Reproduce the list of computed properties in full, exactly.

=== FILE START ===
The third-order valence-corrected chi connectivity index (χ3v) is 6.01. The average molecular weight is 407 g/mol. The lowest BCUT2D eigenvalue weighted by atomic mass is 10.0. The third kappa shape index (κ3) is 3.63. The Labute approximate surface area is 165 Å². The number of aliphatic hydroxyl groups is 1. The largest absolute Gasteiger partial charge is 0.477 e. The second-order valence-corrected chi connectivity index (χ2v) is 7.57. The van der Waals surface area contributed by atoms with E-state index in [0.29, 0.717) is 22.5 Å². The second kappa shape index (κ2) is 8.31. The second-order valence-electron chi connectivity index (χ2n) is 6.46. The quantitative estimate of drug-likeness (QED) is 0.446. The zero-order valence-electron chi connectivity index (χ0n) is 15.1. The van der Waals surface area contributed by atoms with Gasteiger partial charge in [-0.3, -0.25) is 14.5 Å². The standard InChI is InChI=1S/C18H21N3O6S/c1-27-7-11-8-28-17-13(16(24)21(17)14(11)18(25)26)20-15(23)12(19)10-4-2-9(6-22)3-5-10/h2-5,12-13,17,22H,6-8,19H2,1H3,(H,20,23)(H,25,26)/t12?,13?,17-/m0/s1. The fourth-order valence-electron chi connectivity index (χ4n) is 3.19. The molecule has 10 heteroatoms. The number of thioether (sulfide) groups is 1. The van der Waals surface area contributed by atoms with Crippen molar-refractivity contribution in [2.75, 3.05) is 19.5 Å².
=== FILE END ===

The third-order valence-corrected chi connectivity index (χ3v) is 6.01. The average molecular weight is 407 g/mol. The lowest BCUT2D eigenvalue weighted by atomic mass is 10.0. The third kappa shape index (κ3) is 3.63. The Labute approximate surface area is 165 Å². The number of aliphatic hydroxyl groups is 1. The largest absolute Gasteiger partial charge is 0.477 e. The second-order valence-corrected chi connectivity index (χ2v) is 7.57. The van der Waals surface area contributed by atoms with E-state index in [0.29, 0.717) is 22.5 Å². The second kappa shape index (κ2) is 8.31. The second-order valence-electron chi connectivity index (χ2n) is 6.46. The quantitative estimate of drug-likeness (QED) is 0.446. The zero-order valence-electron chi connectivity index (χ0n) is 15.1. The van der Waals surface area contributed by atoms with Gasteiger partial charge in [-0.3, -0.25) is 14.5 Å². The standard InChI is InChI=1S/C18H21N3O6S/c1-27-7-11-8-28-17-13(16(24)21(17)14(11)18(25)26)20-15(23)12(19)10-4-2-9(6-22)3-5-10/h2-5,12-13,17,22H,6-8,19H2,1H3,(H,20,23)(H,25,26)/t12?,13?,17-/m0/s1. The fourth-order valence-electron chi connectivity index (χ4n) is 3.19. The molecule has 10 heteroatoms. The number of thioether (sulfide) groups is 1. The van der Waals surface area contributed by atoms with Crippen molar-refractivity contribution in [2.75, 3.05) is 19.5 Å².